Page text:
NEWS OF THE DEPARTMENT
The Collart group publishes this month in Cell Reports their results on the formation of condensates that control the rate of protein synthesis
Not4 and Not5 modulate translation elongation by Rps7A ubiquitination, Rli1 moonlighting, and condensates that exclude eIF5A
In this work, we show that Not4 and Not5 from the Ccr4-Not complex modulate translation elongation dynamics and change ribosome A-site dwelling occupancy in a codon-dependent fashion. These codon-specific changes in not5Δ cells are very robust and independent of codon position within the mRNA, the overall mRNA codon composition, or changes of mRNA expression levels. They inversely correlate with codon-specific changes in cells depleted for eIF5A and positively correlate with those in cells depleted for ribosome-recycling factor Rli1. Not5 resides in punctate loci, co-purifies with ribosomes and Rli1, but not with eIF5A, and limits mRNA solubility. Overexpression of wild-type or non-complementing Rli1 and loss of Rps7A ubiquitination enable Not4 E3 ligase-dependent translation of polyarginine stretches. We propose that Not4 and Not5 modulate translation elongation dynamics to produce a soluble proteome by Rps7A ubiquitination, dynamic condensates that limit mRNA solubility and exclude eIF5A, and a moonlighting function of Rli1.
- George E. Allen,
- Olesya O. Panasenko,
- Zoltan Villanyi,
- Marina Zagatti,
- Benjamin Weiss,
- Lucile Pagliazzo,
- Susanne Huch,
- Christine Polte,
- Szabolcs Zahoran,
- Christopher S. Hughes,
- Vicent Pelechano,
- Zoya Ignatova,
- Martine A. Collart
Allen et al. show that codon-specific translation elongation dynamics are modulated by Not4 and Not5, in coordination with Rli1 and opposing eIF5A function, and according to codon optimality to produce a soluble proteome. We propose that this regulation occurs by dynamic condensates that limit mRNA solubility and exclude eIF5A.
GROUPS AND WORKFIELD OF THE DEPARTMENT
Microbes are not visible to the naked eye. Nevertheless, they represent approximately 98% of the total biomass and it is estimated that our world is colonized by more than 1030 bacteria and even more viruses. In addition to bacteria and viruses, Archaea, fungi and Protozoa complete this microbiological universe. To coexist with these ubiquitous microbes, the human body has developed a sophisticated immune system, not only to defend itself against harmful organisms, but also to tolerate the presence of an astonishingly large number of bacteria. Indeed, the healthy human body requires the presence of a highly diverse microflora to digest certain nutrients, produce vitamins, stimulate the immune system, and defend its host against invading pathogens. The genetic heritage of human beings, the environment, and the ever-present microorganisms therefore shape our health. Thus the threat of infectious diseases may vary from individual to individual and, at a larger scale, presents very different pictures in the industrial and the developing world.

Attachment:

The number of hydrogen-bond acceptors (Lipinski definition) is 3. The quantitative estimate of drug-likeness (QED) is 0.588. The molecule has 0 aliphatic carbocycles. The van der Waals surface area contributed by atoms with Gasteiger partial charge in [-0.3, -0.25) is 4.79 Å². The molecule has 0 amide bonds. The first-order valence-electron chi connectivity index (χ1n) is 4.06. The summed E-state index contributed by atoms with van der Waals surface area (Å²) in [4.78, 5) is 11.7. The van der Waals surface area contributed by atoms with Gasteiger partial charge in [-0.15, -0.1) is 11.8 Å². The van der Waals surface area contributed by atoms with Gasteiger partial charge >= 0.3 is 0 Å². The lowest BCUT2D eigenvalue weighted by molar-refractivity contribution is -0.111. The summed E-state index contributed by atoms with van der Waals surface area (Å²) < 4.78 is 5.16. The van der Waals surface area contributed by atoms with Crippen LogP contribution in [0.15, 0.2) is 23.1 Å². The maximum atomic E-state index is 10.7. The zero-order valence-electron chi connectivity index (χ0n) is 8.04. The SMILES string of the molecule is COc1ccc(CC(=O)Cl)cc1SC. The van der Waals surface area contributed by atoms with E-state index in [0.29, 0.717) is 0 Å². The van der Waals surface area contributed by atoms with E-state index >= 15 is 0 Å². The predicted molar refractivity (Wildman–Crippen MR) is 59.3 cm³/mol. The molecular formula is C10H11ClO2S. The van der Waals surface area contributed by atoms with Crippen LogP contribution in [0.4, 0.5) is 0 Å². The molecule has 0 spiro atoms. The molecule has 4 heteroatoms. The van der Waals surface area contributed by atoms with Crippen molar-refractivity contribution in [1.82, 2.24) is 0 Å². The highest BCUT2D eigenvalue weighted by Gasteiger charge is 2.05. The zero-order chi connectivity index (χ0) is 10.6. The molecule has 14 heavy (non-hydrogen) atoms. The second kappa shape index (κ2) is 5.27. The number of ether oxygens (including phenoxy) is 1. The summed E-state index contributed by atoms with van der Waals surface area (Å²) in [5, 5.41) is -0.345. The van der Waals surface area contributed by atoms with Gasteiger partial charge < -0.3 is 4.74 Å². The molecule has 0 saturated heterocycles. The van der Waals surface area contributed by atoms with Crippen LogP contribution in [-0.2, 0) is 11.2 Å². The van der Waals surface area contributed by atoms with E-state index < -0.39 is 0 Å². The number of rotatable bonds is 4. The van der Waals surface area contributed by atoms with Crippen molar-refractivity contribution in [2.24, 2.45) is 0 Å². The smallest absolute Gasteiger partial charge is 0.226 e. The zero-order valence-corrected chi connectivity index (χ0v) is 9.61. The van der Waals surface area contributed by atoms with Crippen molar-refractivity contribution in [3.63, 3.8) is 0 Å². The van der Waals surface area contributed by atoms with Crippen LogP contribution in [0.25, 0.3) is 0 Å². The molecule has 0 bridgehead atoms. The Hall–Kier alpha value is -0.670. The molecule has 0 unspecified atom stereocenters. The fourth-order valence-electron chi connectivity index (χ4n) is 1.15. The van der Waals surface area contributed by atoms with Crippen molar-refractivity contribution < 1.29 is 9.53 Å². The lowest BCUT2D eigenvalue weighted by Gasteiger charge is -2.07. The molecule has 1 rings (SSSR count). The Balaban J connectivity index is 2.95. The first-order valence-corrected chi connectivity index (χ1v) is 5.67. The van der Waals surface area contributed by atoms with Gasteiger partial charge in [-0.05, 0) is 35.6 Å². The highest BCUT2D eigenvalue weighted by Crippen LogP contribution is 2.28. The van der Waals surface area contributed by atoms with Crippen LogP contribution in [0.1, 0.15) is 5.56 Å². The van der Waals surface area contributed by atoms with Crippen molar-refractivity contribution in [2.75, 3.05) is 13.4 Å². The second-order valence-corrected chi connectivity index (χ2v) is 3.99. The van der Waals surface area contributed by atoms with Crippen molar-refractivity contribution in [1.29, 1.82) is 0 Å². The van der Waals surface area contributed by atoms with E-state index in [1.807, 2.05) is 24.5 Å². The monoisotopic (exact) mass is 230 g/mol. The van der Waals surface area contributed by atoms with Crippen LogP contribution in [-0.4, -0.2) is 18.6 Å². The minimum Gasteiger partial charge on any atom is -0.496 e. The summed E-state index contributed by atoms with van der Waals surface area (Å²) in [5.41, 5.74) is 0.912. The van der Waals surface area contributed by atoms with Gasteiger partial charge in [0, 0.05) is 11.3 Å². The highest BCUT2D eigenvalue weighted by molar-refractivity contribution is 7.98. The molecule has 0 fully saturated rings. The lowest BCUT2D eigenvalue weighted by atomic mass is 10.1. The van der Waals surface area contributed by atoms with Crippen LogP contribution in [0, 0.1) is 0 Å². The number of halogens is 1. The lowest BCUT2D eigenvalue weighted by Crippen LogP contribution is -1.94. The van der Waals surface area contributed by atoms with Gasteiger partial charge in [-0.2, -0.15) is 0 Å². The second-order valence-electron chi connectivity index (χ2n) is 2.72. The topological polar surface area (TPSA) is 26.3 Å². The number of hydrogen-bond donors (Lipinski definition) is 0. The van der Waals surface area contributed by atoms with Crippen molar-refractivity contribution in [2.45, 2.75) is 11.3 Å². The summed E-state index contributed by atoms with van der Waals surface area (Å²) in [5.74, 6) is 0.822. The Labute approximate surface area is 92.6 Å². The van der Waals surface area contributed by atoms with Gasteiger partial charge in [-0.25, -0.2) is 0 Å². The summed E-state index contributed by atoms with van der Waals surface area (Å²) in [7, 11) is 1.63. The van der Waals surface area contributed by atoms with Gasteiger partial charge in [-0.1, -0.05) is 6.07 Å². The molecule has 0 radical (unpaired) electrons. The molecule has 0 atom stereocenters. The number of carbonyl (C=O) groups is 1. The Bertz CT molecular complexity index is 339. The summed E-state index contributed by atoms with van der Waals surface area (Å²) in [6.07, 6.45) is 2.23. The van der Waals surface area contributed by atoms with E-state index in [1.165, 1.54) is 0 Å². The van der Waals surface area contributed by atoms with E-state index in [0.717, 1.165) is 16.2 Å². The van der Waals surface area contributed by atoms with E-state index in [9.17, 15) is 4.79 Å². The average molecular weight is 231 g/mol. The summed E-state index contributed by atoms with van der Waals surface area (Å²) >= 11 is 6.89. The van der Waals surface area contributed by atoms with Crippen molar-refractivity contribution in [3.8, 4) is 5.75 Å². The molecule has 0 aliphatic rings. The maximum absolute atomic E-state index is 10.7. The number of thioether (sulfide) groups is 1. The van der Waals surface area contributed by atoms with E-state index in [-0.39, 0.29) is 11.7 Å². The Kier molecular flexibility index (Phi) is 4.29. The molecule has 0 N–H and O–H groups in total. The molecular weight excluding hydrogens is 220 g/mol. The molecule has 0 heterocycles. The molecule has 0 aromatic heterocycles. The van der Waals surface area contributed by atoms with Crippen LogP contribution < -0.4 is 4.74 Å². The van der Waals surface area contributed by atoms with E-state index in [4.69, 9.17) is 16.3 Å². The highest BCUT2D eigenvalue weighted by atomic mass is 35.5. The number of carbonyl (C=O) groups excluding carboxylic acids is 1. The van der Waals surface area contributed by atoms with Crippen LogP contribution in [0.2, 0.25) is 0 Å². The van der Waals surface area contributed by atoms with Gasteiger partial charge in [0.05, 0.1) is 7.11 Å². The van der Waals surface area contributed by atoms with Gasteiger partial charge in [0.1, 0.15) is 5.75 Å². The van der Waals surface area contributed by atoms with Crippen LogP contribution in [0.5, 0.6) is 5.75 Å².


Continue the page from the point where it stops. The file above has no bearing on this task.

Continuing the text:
Several years ago, the Faculty of Medicine of the University of Geneva made research on “Host-Pathogen Interactions” one of its priorities. Research in Microbiology and Immunology encompasses a very broad field, from basic to clinical research, including the development of new powerful and rapid diagnostic tools. In addition to fostering translational research amongst clinical and fundamental research groups, the Faculty of Medicine is long known for its strength in Humanitarian Medicine, a field that faces also challenges related to microbes.
Research in our Department includes a variety of microorganisms studied in different contexts; several different bacteria, different classes of viruses, two apicomplexa parasites and yeast, are actively investigated from different perspectives. Several research groups approach the subject from the side of the host, either in fundamental research or in a clinical context. Inherent to this diversity is a wide range of approaches from classical genetics to molecular techniques including state-of-the-art nucleic acid analysis, proteomics, and imaging.
Affiliated Clinical Groups
- Patrick Linder Honorary professor
RNA metabolism and antibiotic resistance mechanisms in Staphylococcus aureus